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‘I’m someone who creates in order to live:’ “LUSH” opens in VU gallery

From ceramics to photography to textiles, Heidi Grace Acuña’s work exhibits until Nov. 29

A sculpture titled “Big Head” is displayed in the Viking Union's art gallery on Wednesday, Oct. 26. “Big Head” was Acuña’s first ceramic sculpture. // Photo by Finn Wendt

A new show has arrived at the Viking Union's student-curated art gallery. This solo show, titled “LUSH,” showcases works by Filipinx-American artist Heidi Grace Acuña.

Until Nov. 29, Acuña’s multidisciplinary works, including photography, ceramics and textiles, will be available for Western Washington University students to enjoy. 

On Oct. 26, the gallery held a reception featuring an artist talk with Acuña. The Seattle-based artist and recent University of Washington graduate talked about their first solo show, “LUSH,” and the importance of art in their life. Acuña also answered questions from the audience.

During the artist talk, Acuña said that the meaning of “LUSH” comes from the idea of perfection being unnatural. They want people to return to a natural and “beautifully flawed” state of being.

Carson McCully, the VU Gallery director, said the show features about 13-15 works, selected with diversity and interactivity in mind.

McCully said “LUSH” is about the creativity that can be “encompassed in how we present ourselves and our identities regarding gender, culture, politics and the communities we keep.”

Creating art is emotional, Acuña said, and they feel a release when the work is done. Once it’s out in the world, it exists for others to experience. 

“It’s no longer for me. I’ve done my healing. Now I want other people to enjoy it,” Acuña said.

Art also helps them reflect and understand difficult thoughts and feelings about identity.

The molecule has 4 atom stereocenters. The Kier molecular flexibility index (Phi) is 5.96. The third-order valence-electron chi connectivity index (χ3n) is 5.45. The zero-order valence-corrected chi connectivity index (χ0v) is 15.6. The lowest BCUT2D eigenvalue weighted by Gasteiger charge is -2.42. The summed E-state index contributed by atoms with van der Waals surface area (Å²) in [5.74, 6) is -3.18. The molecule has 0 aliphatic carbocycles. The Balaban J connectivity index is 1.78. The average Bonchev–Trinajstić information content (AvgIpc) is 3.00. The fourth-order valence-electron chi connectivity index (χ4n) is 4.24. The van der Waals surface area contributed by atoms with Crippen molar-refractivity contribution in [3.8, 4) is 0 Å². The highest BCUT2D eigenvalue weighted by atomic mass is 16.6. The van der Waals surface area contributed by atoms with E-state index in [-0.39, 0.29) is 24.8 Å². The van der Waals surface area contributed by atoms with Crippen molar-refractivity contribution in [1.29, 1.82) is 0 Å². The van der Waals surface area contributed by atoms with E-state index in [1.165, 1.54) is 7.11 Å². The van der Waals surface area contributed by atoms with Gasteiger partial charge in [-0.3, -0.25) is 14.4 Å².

“I’m someone who creates in order to live,” Acuña said.

The audience at the LUSH reception listens to Acuña during an artist talk on Wednesday, Oct. 26. LUSH is Acuña’s first solo show. // Photo by Finn Wendt

The butterflies found in much of Acuña’s art are a nod toward their focus on identity. One of Acuña’s drypoint works includes butterflies that are indigenous to Asian countries, including their family’s home country, the Philippines.

“The butterfly piece was something that stood out to me,” said fifth-year Sam Hankins, who recently visited the “LUSH” exhibit. “The texture and the color choices were really attractive to me. It brought everything in [with] the rest of the work. It’s very cohesive.”

“LUSH” also features multiple fashion pieces. Acuña said during the COVID-19 pandemic, they had no access to ceramic studios. So, they turned to clothing as a new form of sculpture.

The exhibit showcases Acuña’s work in photography. By collaborating with models and using their own reworked clothing pieces, Acuña created photos focused on identity in natural environments.

“I want people to be motivated to invest in their own creativity,” McCully said. “Acuña is really working with the idea of imperfection with this, and the ways that we feel that we need to present ourselves as perfect people.”

McCully said that oftentimes, in the art world, artists internalize a message that they must choose one medium and stick to it.

“[Acuña is] fighting against that and saying ‘We are multifaceted people and people are allowed to try out different things,’” McCully said.

Ashley Mask, an assistant professor for Art and Museum Education at Western, said art can be a way of making sense of the world without words or languages. By making something new to the world, artists can find a sense of understanding about their experiences or surroundings. 

“Art can be many things. That’s one of the reasons I love it,” Mask said. “It's very hard to pigeonhole it, and as soon as you try to, there’s an artist who’s going to try to break that.”

Mask said that art is like an offering for the audience to receive. Art can be a vessel to hold space for emotion and conversation.

“I always hope that the audience, the viewer, anyone who views my work, can appreciate themselves as flawed. That’s a beautiful thing,” Acuña said. “If that [art] can be beautiful, so can we.”

The audience at the reception seemed to understand that message and feel Acuña’s emotion.

“Seeing the artist talk, and how emotional they got about discussing the beauty and flawed beings in humanity, was really touching,” Hankins said. “That’s something I’ll think about when I leave the gallery.”

For those interested in experiencing “LUSH,” the VU Gallery is open to visitors from 11 a.m. to 5 p.m. on weekdays.

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